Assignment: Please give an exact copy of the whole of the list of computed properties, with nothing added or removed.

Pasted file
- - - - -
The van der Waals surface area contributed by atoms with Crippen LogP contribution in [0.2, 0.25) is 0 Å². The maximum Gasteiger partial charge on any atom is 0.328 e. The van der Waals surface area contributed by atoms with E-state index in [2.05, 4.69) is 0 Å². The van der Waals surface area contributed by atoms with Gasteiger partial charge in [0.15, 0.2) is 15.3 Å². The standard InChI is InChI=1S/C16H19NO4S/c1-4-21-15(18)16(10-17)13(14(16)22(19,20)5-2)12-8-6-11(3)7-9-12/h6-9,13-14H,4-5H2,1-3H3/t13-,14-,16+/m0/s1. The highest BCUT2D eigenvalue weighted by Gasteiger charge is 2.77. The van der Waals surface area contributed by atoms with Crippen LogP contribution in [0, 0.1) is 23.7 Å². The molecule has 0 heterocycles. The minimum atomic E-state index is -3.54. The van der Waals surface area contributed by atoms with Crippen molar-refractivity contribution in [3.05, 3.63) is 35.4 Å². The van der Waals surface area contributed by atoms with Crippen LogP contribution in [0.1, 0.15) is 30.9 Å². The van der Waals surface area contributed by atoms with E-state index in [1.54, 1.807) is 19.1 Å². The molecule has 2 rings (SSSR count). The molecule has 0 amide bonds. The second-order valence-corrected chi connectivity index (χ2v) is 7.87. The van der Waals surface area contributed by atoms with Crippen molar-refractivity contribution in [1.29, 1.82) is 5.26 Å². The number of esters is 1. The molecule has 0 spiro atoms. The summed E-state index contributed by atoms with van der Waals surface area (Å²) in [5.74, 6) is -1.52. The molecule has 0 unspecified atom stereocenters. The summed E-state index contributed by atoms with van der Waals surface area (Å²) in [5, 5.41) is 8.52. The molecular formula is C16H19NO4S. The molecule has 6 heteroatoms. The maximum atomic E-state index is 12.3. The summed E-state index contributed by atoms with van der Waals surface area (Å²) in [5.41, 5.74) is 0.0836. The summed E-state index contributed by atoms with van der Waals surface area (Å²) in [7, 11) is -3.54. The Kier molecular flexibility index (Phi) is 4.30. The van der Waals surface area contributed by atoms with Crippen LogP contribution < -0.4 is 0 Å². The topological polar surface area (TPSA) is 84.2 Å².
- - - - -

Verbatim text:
The van der Waals surface area contributed by atoms with Crippen LogP contribution in [0.2, 0.25) is 0 Å². The maximum Gasteiger partial charge on any atom is 0.328 e. The van der Waals surface area contributed by atoms with E-state index in [2.05, 4.69) is 0 Å². The van der Waals surface area contributed by atoms with Gasteiger partial charge in [0.15, 0.2) is 15.3 Å². The standard InChI is InChI=1S/C16H19NO4S/c1-4-21-15(18)16(10-17)13(14(16)22(19,20)5-2)12-8-6-11(3)7-9-12/h6-9,13-14H,4-5H2,1-3H3/t13-,14-,16+/m0/s1. The highest BCUT2D eigenvalue weighted by Gasteiger charge is 2.77. The van der Waals surface area contributed by atoms with Crippen LogP contribution in [0, 0.1) is 23.7 Å². The molecule has 0 heterocycles. The minimum atomic E-state index is -3.54. The van der Waals surface area contributed by atoms with Crippen molar-refractivity contribution in [3.05, 3.63) is 35.4 Å². The van der Waals surface area contributed by atoms with Crippen LogP contribution in [0.1, 0.15) is 30.9 Å². The van der Waals surface area contributed by atoms with E-state index in [1.54, 1.807) is 19.1 Å². The molecule has 2 rings (SSSR count). The molecule has 0 amide bonds. The second-order valence-corrected chi connectivity index (χ2v) is 7.87. The van der Waals surface area contributed by atoms with Crippen molar-refractivity contribution in [1.29, 1.82) is 5.26 Å². The number of esters is 1. The molecule has 0 spiro atoms. The summed E-state index contributed by atoms with van der Waals surface area (Å²) in [5.74, 6) is -1.52. The molecule has 0 unspecified atom stereocenters. The summed E-state index contributed by atoms with van der Waals surface area (Å²) in [5, 5.41) is 8.52. The molecular formula is C16H19NO4S. The molecule has 6 heteroatoms. The maximum atomic E-state index is 12.3. The summed E-state index contributed by atoms with van der Waals surface area (Å²) in [5.41, 5.74) is 0.0836. The summed E-state index contributed by atoms with van der Waals surface area (Å²) in [7, 11) is -3.54. The Kier molecular flexibility index (Phi) is 4.30. The van der Waals surface area contributed by atoms with Crippen LogP contribution < -0.4 is 0 Å². The topological polar surface area (TPSA) is 84.2 Å².